Where to See
|Latin Name||Anaciaeschna isoceles|
The optimum conditions for breeding appear to be unspoilt grazing marsh dyke systems with clean, non-saline water, rushy margins, preferably with an abundance of water soldier as well as other aquatic plants.
The main threats to this species come from the conversion of grazing marsh to arable farming, inappropriate ditch management, nutrient enrichment, pollution, the impact of global climate change and fluctuations in water levels.
|Status & Distribution|
The Norfolk Hawker is currently restricted to the fens and grazing marshes that are relatively isolated from polluted water in the Broadlands of Norfolk and Northeast Suffolk. A Local Biodiversity Action Plan (LBAP) for the Norfolk Hawker has been drafted for Norfolk.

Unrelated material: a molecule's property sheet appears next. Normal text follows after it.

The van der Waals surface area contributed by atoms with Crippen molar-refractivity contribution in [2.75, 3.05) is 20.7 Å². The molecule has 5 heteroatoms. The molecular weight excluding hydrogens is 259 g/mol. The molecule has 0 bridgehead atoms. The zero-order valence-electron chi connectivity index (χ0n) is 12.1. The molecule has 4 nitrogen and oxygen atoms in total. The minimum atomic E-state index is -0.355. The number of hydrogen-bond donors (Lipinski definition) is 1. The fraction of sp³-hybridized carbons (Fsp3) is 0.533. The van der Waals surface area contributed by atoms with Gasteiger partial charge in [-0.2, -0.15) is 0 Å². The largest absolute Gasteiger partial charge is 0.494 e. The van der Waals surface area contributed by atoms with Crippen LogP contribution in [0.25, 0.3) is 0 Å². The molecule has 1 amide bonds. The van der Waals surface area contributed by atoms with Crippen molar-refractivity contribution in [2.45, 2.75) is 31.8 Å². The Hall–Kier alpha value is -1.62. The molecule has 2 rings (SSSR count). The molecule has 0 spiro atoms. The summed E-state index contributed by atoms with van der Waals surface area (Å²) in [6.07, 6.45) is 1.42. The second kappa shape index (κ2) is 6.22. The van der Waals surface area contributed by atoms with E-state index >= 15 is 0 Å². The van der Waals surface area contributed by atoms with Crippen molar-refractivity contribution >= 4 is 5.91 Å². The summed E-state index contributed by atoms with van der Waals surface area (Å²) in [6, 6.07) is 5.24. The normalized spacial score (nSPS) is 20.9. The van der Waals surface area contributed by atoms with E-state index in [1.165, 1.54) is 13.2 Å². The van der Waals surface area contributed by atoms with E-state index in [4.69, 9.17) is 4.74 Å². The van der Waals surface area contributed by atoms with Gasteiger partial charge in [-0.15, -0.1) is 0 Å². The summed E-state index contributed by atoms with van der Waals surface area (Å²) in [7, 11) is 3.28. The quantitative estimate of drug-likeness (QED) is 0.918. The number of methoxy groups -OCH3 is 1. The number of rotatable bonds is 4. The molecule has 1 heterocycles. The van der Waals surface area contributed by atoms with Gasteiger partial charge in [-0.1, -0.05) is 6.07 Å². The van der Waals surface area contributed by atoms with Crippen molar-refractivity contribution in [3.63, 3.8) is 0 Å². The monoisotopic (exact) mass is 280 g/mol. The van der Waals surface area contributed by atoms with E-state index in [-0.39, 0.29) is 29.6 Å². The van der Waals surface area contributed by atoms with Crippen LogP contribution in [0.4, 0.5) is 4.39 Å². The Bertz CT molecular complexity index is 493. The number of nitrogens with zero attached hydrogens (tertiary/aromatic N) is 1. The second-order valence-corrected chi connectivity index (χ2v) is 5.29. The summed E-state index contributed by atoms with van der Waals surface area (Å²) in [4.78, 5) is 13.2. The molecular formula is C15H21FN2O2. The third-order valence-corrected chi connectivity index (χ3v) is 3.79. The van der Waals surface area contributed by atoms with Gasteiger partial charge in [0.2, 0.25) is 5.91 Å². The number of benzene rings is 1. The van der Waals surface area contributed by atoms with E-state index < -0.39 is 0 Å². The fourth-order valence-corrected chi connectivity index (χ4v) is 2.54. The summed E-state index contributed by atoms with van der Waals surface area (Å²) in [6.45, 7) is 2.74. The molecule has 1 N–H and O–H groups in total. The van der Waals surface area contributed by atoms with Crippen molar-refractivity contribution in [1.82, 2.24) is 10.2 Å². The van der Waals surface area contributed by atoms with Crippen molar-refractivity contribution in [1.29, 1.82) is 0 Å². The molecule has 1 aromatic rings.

General management principles include maintaining grazing marshes, controlling saline intrusion, controlling nutrient enrichment. There are also best practice guidelines for managing inhabited sites, particularly the dyke vegetation and the surrounding terrestrial habitats.
Work is underway to restore habitats for this species in Norfolk.